A Prosecution witness alleges that the two indictees participated in preparing and guarding the premises in Pilica where Bosniaks from Srebrenica were detained in July 1995.
Rajko Babic, a former general affairs officer with the First Battalion of the Zvornik Brigade of the Republika Srpska Army, VRS, spoke about the role of the two indictees in “preparing and guarding” the premises in the school building in Pilica where a large number of captured Srebrenica residents were held in July 1995.
The State Prosecution charges Momir Pelemis, Deputy Commander of the First Battalion with the Zvornik VRS Brigade, and Slavko Peric, Assistant Commander for Security with the same Brigade, with having “planned, ordered and helped” others commit the murder of about 1,200 men from Srebrenica, who were detained in the “Kula” school building in Pilica, and about 600 men who were held in Pilica Center in Zvornik Municipality, on July 15 and 16, 1995.
As alleged by witness Babic, upon his arrival at the First Battalion Staff on July 14, 1995, he found out that “a group of about 150 or 200 captured Muslims” would be brought to the school building in Pilica, while “the Staff had the task of preparing everything for their accommodation and informing the local population of what was going on so that they would not panic”.
“We received this order from Pelemis, because our commander was absent. Me and this boy named Gavric, who worked as morale officer, and Slavko Peric headed towards the school building in order to see what was going on. We agreed that Peric would be responsible for it, because he was in charge of security,” the witness said, adding that about ten VRS soldiers went to the school building on this occasion.
Shortly after their arrival, a large group of civilians arrived. Their hands were tied behind their backs. Some “unknown soldiers” escorted them to the hall.
“The hall was half full, but I do not know how many people there were in it. It was 32 degrees outside. One could hardly breathe in the hall, because there were no windows. How did they look? … Well, it all looked so sad. There were these captured men. The room smelled badly,” Babic said.
He added that in order to make it somewhat easier for the detainees they brought a 200-liter cistern into the room and filled it with water. They were allowed to “go to the toilet or to the corridor, where it was a bit cooler”.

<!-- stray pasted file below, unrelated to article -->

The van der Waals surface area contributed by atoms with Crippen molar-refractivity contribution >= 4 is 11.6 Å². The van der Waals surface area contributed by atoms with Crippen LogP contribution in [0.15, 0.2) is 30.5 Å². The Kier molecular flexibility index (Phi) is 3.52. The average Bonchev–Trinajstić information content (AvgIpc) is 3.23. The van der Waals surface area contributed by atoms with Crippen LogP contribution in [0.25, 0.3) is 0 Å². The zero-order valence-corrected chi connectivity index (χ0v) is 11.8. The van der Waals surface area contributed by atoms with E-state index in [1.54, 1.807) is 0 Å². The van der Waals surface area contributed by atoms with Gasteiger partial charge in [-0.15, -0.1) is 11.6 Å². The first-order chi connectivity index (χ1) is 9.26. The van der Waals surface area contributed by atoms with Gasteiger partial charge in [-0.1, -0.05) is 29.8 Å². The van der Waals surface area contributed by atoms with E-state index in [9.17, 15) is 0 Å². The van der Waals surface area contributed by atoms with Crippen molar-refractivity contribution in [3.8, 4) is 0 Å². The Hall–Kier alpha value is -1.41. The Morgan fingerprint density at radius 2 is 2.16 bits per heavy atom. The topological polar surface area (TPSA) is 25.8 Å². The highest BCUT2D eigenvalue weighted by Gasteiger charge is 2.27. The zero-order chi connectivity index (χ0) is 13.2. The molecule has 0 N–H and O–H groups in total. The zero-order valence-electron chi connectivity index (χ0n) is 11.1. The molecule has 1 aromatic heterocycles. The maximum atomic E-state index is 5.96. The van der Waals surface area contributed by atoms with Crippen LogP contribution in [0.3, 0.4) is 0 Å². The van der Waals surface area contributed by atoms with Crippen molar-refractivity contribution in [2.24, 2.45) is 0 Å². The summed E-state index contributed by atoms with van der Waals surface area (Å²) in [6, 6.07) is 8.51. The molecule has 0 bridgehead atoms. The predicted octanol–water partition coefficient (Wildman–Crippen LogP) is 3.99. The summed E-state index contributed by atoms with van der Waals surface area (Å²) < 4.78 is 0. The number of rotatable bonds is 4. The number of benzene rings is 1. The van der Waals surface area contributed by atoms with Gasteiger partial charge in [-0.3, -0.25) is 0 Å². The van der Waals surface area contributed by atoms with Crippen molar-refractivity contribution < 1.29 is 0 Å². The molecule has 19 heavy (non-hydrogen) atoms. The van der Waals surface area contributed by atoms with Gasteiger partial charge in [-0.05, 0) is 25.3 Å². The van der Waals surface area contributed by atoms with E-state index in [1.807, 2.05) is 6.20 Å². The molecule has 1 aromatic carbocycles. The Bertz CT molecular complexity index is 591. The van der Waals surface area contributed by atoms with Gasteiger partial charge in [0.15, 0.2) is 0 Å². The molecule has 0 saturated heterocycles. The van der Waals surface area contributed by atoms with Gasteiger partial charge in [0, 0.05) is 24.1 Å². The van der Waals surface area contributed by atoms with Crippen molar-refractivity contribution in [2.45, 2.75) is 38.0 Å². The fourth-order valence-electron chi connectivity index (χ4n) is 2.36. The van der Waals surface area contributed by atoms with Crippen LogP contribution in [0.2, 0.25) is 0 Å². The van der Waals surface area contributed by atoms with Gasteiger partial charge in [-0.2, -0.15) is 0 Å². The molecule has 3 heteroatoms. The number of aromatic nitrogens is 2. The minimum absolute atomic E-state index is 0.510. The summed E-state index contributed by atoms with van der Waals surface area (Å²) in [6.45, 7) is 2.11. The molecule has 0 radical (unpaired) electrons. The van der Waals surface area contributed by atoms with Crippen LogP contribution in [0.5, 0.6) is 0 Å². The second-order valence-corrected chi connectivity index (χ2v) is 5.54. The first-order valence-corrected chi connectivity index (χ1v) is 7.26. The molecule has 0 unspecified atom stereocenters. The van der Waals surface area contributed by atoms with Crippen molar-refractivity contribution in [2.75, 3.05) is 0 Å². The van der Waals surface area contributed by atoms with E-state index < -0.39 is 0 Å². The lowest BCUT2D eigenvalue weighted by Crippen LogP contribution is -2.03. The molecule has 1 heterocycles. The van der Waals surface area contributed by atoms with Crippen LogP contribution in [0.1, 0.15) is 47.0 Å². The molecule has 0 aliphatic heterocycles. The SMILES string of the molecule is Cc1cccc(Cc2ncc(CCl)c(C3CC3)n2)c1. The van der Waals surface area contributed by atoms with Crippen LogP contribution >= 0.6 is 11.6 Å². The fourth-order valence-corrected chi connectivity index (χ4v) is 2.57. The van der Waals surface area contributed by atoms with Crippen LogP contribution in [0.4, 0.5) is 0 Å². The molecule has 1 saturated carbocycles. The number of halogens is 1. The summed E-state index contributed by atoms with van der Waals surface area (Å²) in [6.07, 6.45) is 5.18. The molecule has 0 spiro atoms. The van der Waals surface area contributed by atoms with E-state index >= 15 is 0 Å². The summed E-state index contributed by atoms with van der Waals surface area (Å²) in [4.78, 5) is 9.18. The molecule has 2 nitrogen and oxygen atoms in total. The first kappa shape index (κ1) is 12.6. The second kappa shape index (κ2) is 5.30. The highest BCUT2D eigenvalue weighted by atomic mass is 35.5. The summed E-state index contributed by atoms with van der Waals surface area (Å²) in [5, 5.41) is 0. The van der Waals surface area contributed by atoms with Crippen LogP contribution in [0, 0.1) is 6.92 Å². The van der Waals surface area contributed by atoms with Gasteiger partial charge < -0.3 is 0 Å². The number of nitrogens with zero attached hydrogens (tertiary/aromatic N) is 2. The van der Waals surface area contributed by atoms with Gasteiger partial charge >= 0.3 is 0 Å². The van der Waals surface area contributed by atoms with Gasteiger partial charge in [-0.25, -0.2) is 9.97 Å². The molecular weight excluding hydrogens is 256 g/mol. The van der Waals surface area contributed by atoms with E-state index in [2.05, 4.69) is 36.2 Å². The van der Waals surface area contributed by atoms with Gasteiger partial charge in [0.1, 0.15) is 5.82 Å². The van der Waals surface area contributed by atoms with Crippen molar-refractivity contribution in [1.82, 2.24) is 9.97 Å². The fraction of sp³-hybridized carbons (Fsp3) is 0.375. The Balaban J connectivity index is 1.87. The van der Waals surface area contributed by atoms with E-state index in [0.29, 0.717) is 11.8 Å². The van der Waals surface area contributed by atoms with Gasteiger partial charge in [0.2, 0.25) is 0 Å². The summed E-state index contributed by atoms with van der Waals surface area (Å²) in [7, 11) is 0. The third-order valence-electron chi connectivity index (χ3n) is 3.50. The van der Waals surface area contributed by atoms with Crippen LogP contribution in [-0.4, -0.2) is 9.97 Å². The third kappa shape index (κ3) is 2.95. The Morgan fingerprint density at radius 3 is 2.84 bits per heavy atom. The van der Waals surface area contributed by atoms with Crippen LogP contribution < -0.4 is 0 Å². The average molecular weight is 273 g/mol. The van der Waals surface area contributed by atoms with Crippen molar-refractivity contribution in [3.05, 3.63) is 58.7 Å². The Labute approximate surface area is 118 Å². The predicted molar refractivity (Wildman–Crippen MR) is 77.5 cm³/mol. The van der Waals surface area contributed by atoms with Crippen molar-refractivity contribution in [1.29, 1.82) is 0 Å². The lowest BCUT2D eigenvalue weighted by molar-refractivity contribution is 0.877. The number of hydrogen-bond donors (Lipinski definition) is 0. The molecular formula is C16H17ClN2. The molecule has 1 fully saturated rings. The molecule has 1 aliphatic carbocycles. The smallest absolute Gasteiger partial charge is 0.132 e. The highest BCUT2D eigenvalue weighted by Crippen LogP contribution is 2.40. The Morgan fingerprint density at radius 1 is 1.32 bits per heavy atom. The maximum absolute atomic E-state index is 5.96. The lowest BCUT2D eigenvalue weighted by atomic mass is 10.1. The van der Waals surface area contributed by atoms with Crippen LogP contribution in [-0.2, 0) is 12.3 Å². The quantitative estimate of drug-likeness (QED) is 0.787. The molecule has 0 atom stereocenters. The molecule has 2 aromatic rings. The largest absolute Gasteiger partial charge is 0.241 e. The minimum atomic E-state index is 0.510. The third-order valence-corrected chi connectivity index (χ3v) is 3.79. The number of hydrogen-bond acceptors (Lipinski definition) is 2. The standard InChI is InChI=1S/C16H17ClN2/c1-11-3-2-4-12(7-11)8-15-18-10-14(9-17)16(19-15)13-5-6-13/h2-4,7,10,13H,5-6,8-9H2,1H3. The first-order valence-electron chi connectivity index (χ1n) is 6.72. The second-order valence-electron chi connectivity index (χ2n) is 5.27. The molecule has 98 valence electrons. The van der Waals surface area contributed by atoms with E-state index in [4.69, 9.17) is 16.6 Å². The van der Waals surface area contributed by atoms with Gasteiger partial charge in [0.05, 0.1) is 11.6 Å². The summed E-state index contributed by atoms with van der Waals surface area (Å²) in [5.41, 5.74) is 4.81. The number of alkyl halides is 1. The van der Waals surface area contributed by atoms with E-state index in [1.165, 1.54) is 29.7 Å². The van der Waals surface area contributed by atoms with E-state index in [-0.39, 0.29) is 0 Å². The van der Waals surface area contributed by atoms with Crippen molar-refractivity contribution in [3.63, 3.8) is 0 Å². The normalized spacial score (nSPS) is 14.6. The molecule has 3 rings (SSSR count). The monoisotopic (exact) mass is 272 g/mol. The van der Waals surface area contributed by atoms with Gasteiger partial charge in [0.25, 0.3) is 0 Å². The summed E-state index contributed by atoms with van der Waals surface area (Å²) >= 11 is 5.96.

“One civilian went out to take some water. When they brought him back we saw that he was wounded. I asked what had happened. It seems that he tried to flee. One of those unknown soldiers shot him on the leg. He was brought back and I did not see him any more,” the witness said.
As alleged by this witness, in order to make their lives easier, the detainees were transferred to the classrooms on the first floor the same night. Indictee Peric went “to the Zvornik brigade Staff in order to enquire about the fate of the Muslims”.
“Peric came back and told us that no help was coming. I think that I met a senior military officer in the school yard the following day. He was a big dark balding man. I asked him what would happen to those people, but he got mad and said that they had to be taken away. He then told me that he thought that our Battalion would kill them. I was shocked when I heard him say that. He then got mad again, telling me that we were a battalion of village people, not real soldiers. He said we should be ashamed,” the witness explained.
Babic told the Court that he did not visit the school building on July 16, 1995, adding that he was “in my apartment, overlooking the school yard”. He said that he saw “a bus coming and Muslims loading onto it” later that day.
“I saw some soldiers, members of our Battalion. They were just standing there watching this. The Muslims came to the buses. Then they tied each other’s hands behind their backs and blindfolded each other. Then they entered the buses,” Babic said, adding that he did not know what happened to them.
The next hearing is due to take place on April 29, 2009, when this witness will be cross-examined.